Many job cards are not filled in properly. The payment column in job cards is usually missing. A majority of them are kept with the mate, a clear violation. Muster rolls have a lot of mistakes and things are crossed out, which is again against the rules. Information on payments made to job card holders and also on works in the village which are supposed to be displayed on the walls of the panchayat office are generally missing.

Form 6, which is to be used by those seeking employment, is basically never filled. Workers simply go and talk to the mate for work and he asks people to come by in an ad hoc fashion. This means that if they do not find work in 15 days, they are not eligible for unemployment insurance. In two villages people told us how some family members of the sarpanch were picking up payments for work but never show up. In fact, in Hurda block, the audit teams found 15% of job cards were forged. Of course, many people who are eligible for job cards don’t have them, and a large number of people had not received payments in over 3-4 months. In one extreme case in village Haled, someone who had applied for work and not received it for over 1.5 yrs received over Rs.4000 in unemployment insurance when this was discovered by the audit team. The worksites we inspected (mostly watershed management related) had been beneficial for animals in the area.

Knowledge of the public about their rights and entitlements under the NREGS is very poor. The teams walked around the villages spreading information and leaflets, talking to villagers about the same, but more needs to be done in this respect.

Reports from many villages came in that teams had to deal with sometimes unfriendly sarpanches and other village administration. In the village Bada Mahua we visited, the Sarpanch’s brother and loyalists constantly shadowed us as we made rounds through the village meeting people. As a result they were not willing to talk openly about issues they had. In fact, in the Aamli panchayat, around 50 sarpanch loyalists even slept in the school where the audit team was and interfered in their work. In Peepli village, the entire village administration work had been contracted out to one Madan Lal , a farmer, by the village secretary. Reecchda was one of the other villages assigned to us. Along with the illegal use of JCB (earth-digging) machines, we also uncovered financial fraud there. Apparently the ‘firm’ from which 6000 units of cement has been procured for a worksite was nothing more than the local cycle- repair shop!!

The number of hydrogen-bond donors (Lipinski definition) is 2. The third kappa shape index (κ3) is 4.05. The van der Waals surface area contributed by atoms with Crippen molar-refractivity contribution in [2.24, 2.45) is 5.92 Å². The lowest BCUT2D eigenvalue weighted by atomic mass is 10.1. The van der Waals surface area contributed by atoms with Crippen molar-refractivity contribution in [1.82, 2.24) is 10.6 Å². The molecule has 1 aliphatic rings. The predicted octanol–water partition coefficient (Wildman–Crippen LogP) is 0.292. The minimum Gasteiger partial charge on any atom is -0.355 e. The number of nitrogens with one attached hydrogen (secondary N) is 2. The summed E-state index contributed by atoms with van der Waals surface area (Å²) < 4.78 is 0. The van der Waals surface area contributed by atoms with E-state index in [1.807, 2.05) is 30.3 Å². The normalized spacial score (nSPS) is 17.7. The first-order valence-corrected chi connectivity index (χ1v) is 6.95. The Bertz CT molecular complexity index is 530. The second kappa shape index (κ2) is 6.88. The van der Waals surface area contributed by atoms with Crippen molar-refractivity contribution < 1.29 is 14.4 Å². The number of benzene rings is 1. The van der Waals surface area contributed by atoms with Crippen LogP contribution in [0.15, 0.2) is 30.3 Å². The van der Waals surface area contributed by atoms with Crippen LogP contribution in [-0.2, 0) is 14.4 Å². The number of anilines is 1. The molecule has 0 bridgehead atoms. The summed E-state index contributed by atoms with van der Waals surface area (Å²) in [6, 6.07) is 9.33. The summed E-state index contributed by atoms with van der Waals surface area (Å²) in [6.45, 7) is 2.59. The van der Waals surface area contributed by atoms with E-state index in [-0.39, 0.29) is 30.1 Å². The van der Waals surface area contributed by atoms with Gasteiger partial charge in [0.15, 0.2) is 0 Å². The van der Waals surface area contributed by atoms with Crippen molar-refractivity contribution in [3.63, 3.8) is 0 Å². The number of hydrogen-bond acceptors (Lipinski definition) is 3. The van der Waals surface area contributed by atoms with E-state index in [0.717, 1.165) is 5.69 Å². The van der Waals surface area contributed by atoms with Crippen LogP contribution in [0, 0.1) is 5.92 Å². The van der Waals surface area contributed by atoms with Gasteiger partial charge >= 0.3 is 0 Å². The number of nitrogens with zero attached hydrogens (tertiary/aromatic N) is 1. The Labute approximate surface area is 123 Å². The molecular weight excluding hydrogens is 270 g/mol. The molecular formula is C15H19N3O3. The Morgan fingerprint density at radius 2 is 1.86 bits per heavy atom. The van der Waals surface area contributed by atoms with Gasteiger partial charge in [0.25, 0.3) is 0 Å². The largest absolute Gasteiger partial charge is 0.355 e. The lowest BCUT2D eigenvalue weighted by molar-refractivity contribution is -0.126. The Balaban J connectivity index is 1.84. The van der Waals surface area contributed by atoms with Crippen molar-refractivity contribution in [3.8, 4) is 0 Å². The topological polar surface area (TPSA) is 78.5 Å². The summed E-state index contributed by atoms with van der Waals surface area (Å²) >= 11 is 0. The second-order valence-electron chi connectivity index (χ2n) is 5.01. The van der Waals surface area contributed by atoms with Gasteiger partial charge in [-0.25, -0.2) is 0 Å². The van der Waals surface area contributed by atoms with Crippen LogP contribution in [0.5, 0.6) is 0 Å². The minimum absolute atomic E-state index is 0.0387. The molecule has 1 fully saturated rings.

Several cases of untouchability practices were unearthed. Members of a certain caste were not allowed to sit under the shade provided at worksites or drink from the same vessel. Another major issue was that most procurement was done through ‘kuccha’ bills, with no CST, TIN or other tax /registration number for identification. Payments were made in cash which makes tracking problematic.

The audit was somewhat successful in its attempts at highlighting the problems within the implementation of the program -many FIRs were filed against officials, a lot of blocked payments were made, job cards issued and awareness created. Some of the useful recommendations that came out of this were the use of technology to overcome problems in payment using biometric methods (as done in parts of Andhra Pradesh), conducting social audits twice a year in all villages, adding photographs to passbooks to prevent any fraudulent handling of them, and most importantly the setting up of a social audit directorate within the Rajasthan government.

For more, see a recent article in the Hindu.

Abhijit Patnaik is Senior Researcher, Accountability Initiative